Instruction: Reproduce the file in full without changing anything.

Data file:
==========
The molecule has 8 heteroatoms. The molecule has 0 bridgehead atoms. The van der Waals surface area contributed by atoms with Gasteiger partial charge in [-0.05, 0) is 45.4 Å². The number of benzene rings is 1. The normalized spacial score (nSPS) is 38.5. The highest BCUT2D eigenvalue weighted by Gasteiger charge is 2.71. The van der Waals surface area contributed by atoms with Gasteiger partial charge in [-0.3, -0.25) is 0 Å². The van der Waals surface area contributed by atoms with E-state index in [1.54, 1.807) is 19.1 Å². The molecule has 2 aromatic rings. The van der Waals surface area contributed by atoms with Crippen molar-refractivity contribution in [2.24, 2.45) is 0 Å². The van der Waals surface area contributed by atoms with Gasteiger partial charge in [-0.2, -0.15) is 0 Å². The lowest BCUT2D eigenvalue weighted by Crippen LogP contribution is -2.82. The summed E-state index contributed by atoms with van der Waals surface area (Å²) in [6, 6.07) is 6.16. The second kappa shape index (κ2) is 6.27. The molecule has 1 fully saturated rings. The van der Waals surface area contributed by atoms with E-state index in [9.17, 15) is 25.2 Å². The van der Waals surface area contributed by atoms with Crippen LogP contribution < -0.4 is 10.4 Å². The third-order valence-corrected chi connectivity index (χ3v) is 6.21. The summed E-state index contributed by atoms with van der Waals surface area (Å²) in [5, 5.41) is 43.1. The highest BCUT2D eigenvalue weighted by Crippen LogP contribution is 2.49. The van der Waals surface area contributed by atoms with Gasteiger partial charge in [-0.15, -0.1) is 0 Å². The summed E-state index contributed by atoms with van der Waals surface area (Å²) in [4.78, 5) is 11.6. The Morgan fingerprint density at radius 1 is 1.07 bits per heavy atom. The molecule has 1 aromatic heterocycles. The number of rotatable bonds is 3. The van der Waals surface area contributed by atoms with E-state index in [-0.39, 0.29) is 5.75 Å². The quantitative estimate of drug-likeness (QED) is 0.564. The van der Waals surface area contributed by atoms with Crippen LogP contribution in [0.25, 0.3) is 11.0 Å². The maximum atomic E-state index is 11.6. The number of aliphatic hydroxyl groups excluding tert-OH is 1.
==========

The molecule has 8 heteroatoms. The molecule has 0 bridgehead atoms. The van der Waals surface area contributed by atoms with Gasteiger partial charge in [-0.05, 0) is 45.4 Å². The number of benzene rings is 1. The normalized spacial score (nSPS) is 38.5. The highest BCUT2D eigenvalue weighted by Gasteiger charge is 2.71. The van der Waals surface area contributed by atoms with Gasteiger partial charge in [-0.3, -0.25) is 0 Å². The van der Waals surface area contributed by atoms with E-state index in [1.54, 1.807) is 19.1 Å². The molecule has 2 aromatic rings. The van der Waals surface area contributed by atoms with Crippen molar-refractivity contribution in [2.24, 2.45) is 0 Å². The van der Waals surface area contributed by atoms with Gasteiger partial charge in [-0.2, -0.15) is 0 Å². The lowest BCUT2D eigenvalue weighted by Crippen LogP contribution is -2.82. The summed E-state index contributed by atoms with van der Waals surface area (Å²) in [6, 6.07) is 6.16. The second kappa shape index (κ2) is 6.27. The molecule has 1 fully saturated rings. The van der Waals surface area contributed by atoms with E-state index in [9.17, 15) is 25.2 Å². The van der Waals surface area contributed by atoms with Crippen LogP contribution < -0.4 is 10.4 Å². The third-order valence-corrected chi connectivity index (χ3v) is 6.21. The summed E-state index contributed by atoms with van der Waals surface area (Å²) in [5, 5.41) is 43.1. The highest BCUT2D eigenvalue weighted by Crippen LogP contribution is 2.49. The van der Waals surface area contributed by atoms with Gasteiger partial charge in [-0.15, -0.1) is 0 Å². The summed E-state index contributed by atoms with van der Waals surface area (Å²) in [4.78, 5) is 11.6. The Morgan fingerprint density at radius 1 is 1.07 bits per heavy atom. The molecule has 1 aromatic heterocycles. The number of rotatable bonds is 3. The van der Waals surface area contributed by atoms with E-state index in [-0.39, 0.29) is 5.75 Å². The quantitative estimate of drug-likeness (QED) is 0.564. The van der Waals surface area contributed by atoms with Crippen LogP contribution in [0.25, 0.3) is 11.0 Å². The maximum atomic E-state index is 11.6. The number of aliphatic hydroxyl groups excluding tert-OH is 1.